The first is the ECB is poised to stop acting as the buyer of last resort for its almost-bankrupt ‘Club Med’ members such as Italy, where gross government debt stood at 151% of GDP at the end of 2021. No financier of government deficits (as some see it) for indebted sovereigns, especially Italy, will likely trigger a bond sell-off that puts the finances of debt-heavy governments on an unsustainable footing. Rising yields might restart the ‘doom loop’ that triggered the collapses of Greece, Ireland and Spain from 2010, whereby national bank bond holdings held as capital reserves plunge in value and the national government and commercial lenders become entwined in a downward spiral. The ECB would be exposed as lacking any credible way to quell such a government-bank suicide bind short of resuming the asset-buying that fuels the inflation it seeks to kill.
The second way tighter ECB monetary policy is troubling is that the resultant economic downturn will remind indebted euro-users that they have no independent monetary policy to help their economies, nor a bespoke currency they can endlessly print to meet debt repayments, or devalue to export their way out of trouble. The only macro tool domestic policymakers possess is fiscal policy. The problem is many indebted governments are already running large fiscal deficits – Rome’s shortfall over 2021 stood at 7.2% of GDP and is forecast to be 6.0% in 2022 – and their debt loads mean these dearths can’t be widened or prolonged. As talk mounts that indebted countries should quit the euro to reinstall the other macro tools, populist Italian politicians are bound to rekindle plans for a parallel currency as the least traumatic way for Italy to readopt the lira.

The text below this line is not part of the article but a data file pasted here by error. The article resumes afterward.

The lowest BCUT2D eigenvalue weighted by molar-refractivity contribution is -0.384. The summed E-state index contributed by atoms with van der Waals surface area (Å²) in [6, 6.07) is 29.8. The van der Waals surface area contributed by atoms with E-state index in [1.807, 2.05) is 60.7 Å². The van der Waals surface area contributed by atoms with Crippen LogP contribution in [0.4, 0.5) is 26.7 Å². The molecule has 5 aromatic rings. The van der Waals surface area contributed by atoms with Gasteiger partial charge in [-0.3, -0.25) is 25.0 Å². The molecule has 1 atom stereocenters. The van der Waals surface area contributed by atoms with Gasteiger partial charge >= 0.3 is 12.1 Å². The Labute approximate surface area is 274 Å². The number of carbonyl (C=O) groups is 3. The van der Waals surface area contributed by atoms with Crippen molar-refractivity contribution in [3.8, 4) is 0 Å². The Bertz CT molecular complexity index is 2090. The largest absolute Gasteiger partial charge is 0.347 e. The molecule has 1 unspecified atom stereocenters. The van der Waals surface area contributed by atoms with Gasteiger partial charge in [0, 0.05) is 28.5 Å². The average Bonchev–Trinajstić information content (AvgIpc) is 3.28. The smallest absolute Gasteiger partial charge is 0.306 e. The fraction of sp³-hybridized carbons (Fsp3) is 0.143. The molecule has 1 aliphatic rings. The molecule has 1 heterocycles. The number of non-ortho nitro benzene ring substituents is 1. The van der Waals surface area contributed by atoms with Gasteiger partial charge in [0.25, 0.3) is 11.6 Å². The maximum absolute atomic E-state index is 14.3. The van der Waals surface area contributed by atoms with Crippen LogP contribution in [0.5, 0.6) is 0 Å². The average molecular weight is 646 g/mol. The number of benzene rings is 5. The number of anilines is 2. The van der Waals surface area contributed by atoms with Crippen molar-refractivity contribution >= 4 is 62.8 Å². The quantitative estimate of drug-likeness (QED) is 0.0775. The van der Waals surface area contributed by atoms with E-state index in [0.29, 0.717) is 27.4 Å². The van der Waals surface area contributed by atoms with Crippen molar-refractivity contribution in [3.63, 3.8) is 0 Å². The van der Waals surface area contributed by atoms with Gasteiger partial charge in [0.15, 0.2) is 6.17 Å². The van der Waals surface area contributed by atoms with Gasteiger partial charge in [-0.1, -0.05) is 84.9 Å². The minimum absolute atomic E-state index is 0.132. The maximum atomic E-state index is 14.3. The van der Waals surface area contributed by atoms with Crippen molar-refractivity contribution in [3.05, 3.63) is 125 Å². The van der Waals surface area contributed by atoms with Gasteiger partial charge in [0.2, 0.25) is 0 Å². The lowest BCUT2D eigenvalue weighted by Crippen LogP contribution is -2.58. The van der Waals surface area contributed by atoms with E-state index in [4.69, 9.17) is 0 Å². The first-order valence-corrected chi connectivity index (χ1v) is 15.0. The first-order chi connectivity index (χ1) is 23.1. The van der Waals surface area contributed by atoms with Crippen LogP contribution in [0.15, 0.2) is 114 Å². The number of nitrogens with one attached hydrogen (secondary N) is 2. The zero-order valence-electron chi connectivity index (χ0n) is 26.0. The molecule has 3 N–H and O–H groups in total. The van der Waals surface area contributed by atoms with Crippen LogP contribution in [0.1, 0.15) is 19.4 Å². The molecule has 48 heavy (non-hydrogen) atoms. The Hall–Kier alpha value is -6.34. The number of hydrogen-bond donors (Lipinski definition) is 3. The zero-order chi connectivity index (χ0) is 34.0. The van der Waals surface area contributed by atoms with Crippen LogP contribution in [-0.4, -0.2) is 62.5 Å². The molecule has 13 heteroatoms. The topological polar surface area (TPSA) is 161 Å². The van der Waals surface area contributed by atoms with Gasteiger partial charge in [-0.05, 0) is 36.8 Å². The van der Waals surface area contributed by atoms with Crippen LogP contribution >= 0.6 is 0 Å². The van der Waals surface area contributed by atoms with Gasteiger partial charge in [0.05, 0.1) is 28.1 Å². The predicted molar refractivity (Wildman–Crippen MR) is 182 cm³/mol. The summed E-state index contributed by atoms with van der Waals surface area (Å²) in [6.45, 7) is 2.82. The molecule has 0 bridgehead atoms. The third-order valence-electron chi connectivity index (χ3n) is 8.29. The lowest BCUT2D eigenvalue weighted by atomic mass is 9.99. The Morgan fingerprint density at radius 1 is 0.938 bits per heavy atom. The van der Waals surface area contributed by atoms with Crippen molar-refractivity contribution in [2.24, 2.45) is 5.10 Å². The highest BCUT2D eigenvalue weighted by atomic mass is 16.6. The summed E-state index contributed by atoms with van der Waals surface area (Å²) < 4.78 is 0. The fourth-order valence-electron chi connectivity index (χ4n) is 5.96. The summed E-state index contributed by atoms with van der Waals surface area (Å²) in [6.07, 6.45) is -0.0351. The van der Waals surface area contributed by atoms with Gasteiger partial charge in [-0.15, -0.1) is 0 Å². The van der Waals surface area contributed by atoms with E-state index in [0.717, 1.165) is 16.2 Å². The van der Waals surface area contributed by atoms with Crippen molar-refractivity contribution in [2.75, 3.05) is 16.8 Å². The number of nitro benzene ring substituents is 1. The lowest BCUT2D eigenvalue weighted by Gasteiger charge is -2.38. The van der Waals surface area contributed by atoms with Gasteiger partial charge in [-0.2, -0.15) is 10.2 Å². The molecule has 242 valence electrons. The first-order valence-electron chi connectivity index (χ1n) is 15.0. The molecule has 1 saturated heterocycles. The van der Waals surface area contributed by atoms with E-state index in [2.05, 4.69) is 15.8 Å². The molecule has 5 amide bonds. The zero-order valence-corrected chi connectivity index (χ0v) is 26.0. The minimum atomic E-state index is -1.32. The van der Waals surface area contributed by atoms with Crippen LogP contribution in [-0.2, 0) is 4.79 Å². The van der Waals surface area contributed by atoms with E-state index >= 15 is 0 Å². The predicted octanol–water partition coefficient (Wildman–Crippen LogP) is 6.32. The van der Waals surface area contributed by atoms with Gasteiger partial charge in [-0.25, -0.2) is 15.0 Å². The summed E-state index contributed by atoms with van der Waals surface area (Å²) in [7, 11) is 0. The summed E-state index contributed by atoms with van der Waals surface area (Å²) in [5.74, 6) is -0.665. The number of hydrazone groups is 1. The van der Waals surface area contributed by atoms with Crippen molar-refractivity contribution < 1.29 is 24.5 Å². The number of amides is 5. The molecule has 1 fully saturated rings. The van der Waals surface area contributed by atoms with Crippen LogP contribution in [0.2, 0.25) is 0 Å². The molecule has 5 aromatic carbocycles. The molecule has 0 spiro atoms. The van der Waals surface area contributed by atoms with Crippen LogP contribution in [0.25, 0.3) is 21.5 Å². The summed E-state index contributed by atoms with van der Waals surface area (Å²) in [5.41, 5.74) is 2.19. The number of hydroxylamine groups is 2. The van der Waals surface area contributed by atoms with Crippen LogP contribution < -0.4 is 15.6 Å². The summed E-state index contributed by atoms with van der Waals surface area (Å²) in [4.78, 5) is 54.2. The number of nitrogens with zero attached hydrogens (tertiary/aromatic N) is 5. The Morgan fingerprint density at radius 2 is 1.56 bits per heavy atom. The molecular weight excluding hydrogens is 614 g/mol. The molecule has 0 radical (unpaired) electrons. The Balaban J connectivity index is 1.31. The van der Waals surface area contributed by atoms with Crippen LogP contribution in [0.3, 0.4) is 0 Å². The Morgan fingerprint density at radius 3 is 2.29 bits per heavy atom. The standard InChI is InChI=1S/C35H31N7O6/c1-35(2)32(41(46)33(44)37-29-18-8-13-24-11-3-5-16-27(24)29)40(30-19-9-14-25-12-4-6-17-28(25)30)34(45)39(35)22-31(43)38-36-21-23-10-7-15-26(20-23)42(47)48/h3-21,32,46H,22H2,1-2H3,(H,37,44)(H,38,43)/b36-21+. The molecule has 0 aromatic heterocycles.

The third means by which higher inflation is poisonous for the eurozone is that it creates a fissure between the area’s creditor and debtor nations that would make it harder to find durable solutions for the euro. Inflation-phobic but inflation-ridden Germany and other creditors such as Finland and the Netherlands will squabble with France (government debt at 113% of GDP), Greece (193%), Italy, Portugal (127%) and Spain (118%) over how far the ECB should go to rein in inflation. The leaders of the creditor countries will be under domestic political pressure to ensure the ECB smothers inflation. They will battle with debtor leaders over how the ECB might support tottering governments and wobbly national banks sitting atop troubled economies. In line with this hawk-dove split, the Netherlands central bank chief Klaas Knot in July became the first ECB policy-board member to call for the bank to raise its key rate by 50 basis points to tackle inflation.
To maintain its inflation-fighting credentials, the ECB must raise interest rates enough to tame inflation, even if that stance crushes economic growth. The core concern of such tight monetary policy is that it will expose how the euro’s flawed structure – that it is a currency union without the necessary political, fiscal or banking unions – has become explosive due to the large debts of southern eurozone governments.